By Adam Jarchow and Cori O’Connor Petersen

Last week, on a bipartisan vote, Congress approved—and President Trump signed—a 2,232-page, $1.3 trillion spending bill to keep the federal government funded.  Despite the enormous size of the “omnibus” spending bill, it did not include the delisting of the gray wolf from the Endangered Species Act (ESA). This was a big letdown for families and farmers who are dealing with the fallout from the growing wolf population in several states, but especially those in western and northern Wisconsin.

Leadership of both political parties—Republicans and Democrats—are to blame for continuing to let down rural Wisconsin farmers whose livestock is in danger from an out-of-control wolf population.   

Since Wisconsin’s gray wolves were protected by a federal judge under the ESA in 2014, the population reached a record high in 2016-17. The Wisconsin Department of Natural Resources estimates there are now at least 925 wolves in Wisconsin. The result has been a steep increase in wolf attacks on hunting dogs and livestock. In 2016 alone, 42 hunting dogs, 31 bovine, and 2 sheep were killed by wolves, resulting in close to $100,000 in tax-payer funded payouts to dog owners alone and nearly $200,000 total for all of the animals killed by wolves.  

The delisting of the wolf was originally included in a draft of the omnibus bill which required “Interior to reissue two final rules removing recovered gray wolves in Wyoming and the Great Lakes from the endangered species list” and prohibited “Interior from using funds provided by this bill to treat any gray wolf in any of the 48 contiguous states or the District of Columbia as an endangered species or threatened species under the ESA.”  

In short, this would have permitted Wisconsin to regulate its wolf population. Purported support for the rider was bipartisan, including Wisconsin Democratic Sen. Tammy Baldwin and Republican Rep. Sean Duffy.  

Yet the radical left lobbied hard against it.  During the omnibus negotiating process last week, House Minority Leader Nancy Pelosi purportedly removed the language at the request of Rep. Betty McCollum (D-MN) and Nita Lowey (D- NY).  The left, the Endangered Species Coalition took a victory lap, tweeting :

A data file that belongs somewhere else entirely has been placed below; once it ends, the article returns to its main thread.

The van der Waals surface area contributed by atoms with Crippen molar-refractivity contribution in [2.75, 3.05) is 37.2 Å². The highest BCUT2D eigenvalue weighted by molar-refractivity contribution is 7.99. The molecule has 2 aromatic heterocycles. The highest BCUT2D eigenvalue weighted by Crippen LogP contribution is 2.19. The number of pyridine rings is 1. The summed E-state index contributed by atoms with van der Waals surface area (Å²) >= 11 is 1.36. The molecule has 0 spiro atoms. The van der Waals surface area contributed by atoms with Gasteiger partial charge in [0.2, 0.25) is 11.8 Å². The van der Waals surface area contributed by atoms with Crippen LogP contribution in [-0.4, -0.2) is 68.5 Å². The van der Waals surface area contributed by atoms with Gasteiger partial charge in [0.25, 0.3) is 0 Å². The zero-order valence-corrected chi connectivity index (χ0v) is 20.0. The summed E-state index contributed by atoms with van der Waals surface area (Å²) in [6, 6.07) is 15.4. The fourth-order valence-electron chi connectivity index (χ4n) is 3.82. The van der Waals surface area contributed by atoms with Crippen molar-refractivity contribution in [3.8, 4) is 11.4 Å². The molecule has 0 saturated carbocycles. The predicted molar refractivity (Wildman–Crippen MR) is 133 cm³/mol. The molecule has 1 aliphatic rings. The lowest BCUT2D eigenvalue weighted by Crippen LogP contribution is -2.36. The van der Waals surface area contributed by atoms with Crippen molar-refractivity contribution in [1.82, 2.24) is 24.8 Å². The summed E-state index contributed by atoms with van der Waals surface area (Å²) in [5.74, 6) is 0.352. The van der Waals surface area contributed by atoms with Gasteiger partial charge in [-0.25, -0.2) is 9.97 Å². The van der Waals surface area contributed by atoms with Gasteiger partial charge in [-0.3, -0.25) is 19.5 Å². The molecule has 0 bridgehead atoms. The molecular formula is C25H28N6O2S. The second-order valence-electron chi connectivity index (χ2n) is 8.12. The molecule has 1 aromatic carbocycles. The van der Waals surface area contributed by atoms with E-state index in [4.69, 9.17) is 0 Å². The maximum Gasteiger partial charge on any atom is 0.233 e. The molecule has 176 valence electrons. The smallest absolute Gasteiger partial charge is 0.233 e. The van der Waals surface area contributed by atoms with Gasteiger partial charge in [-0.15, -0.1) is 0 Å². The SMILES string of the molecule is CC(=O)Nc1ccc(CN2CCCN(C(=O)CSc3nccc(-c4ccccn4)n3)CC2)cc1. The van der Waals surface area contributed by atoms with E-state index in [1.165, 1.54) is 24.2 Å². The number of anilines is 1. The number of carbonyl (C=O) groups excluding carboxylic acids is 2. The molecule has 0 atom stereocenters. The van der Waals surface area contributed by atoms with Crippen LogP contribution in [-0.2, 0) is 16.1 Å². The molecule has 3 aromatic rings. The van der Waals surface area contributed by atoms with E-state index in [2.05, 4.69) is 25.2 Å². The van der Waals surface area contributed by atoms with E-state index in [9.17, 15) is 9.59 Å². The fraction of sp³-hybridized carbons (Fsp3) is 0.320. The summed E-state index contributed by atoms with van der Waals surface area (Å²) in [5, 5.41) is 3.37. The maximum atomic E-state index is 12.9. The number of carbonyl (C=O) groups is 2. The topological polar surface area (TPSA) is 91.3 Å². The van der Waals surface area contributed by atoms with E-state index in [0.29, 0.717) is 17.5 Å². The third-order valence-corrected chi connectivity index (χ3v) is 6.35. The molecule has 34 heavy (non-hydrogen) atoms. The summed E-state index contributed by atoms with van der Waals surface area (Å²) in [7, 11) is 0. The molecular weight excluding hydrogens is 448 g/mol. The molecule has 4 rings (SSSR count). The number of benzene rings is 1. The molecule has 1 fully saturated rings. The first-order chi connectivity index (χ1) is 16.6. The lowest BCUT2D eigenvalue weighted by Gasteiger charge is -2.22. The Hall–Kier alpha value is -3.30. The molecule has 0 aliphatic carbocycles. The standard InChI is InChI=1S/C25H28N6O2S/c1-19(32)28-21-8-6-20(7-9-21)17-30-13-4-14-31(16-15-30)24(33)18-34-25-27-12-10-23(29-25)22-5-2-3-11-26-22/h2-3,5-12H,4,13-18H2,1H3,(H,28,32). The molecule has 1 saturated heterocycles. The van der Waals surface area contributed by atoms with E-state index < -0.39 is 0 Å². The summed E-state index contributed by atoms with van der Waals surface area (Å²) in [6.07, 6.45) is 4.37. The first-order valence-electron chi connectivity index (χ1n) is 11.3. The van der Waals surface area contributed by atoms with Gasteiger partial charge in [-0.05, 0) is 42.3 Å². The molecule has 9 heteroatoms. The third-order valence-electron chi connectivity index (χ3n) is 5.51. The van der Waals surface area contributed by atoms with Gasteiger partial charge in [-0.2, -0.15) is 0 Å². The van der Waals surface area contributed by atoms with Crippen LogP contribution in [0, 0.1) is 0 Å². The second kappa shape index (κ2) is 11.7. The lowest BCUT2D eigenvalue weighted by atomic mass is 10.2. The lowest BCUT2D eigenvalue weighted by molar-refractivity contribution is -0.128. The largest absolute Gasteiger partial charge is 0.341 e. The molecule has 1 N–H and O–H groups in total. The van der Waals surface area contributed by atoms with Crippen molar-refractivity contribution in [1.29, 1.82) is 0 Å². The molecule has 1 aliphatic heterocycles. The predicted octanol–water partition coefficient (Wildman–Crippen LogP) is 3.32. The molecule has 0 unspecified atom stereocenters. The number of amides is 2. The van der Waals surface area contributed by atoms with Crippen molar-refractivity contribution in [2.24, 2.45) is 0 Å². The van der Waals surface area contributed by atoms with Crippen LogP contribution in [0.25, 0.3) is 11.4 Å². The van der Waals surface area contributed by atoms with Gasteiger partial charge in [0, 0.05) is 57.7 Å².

“Howls of thanks! RT to thank U.S. Senators and Representatives for keeping policy riders that would have delisted wolves out of the omnibus spending bill. #stopextinction.”

Delisting the gray wolf would not only have been a prudent decision for farmers in Wisconsin but an important delegation of authority back to states like Wisconsin. It is currently up to lawmakers from other states, with no interest or responsibility to the citizens of the Badger State, to determine whether Wisconsin is allowed to manage its own wolf population. While the ESA is an important bulwark for conservation, when there are no constitutional concerns, it is preferable that local concerns and local solutions be governed by representatives closest to the people.

This is a perfect example of how federal overreach can prevent local solutions. Wisconsin legislators would be better at dealing with Wisconsin’s growing wolf population and the threat to livestock and property in the Badger state.

Yet, once again, Congressional inaction prevents Wisconsin from protecting farmers and livestock from wolves.  

The omnibus is expected to be the last major legislative action until Congress hits the campaign trail for 2018. But with Congress failing to delist the gray wolf, this could become a major political issue in rural America.  

Adam Jarchow (R-Balsam Lake) is the state Representative for the 28th Assembly District. Cori O’Connor Petersen is a writer and Research Associate at the Wisconsin Institute for Law & Liberty (WILL).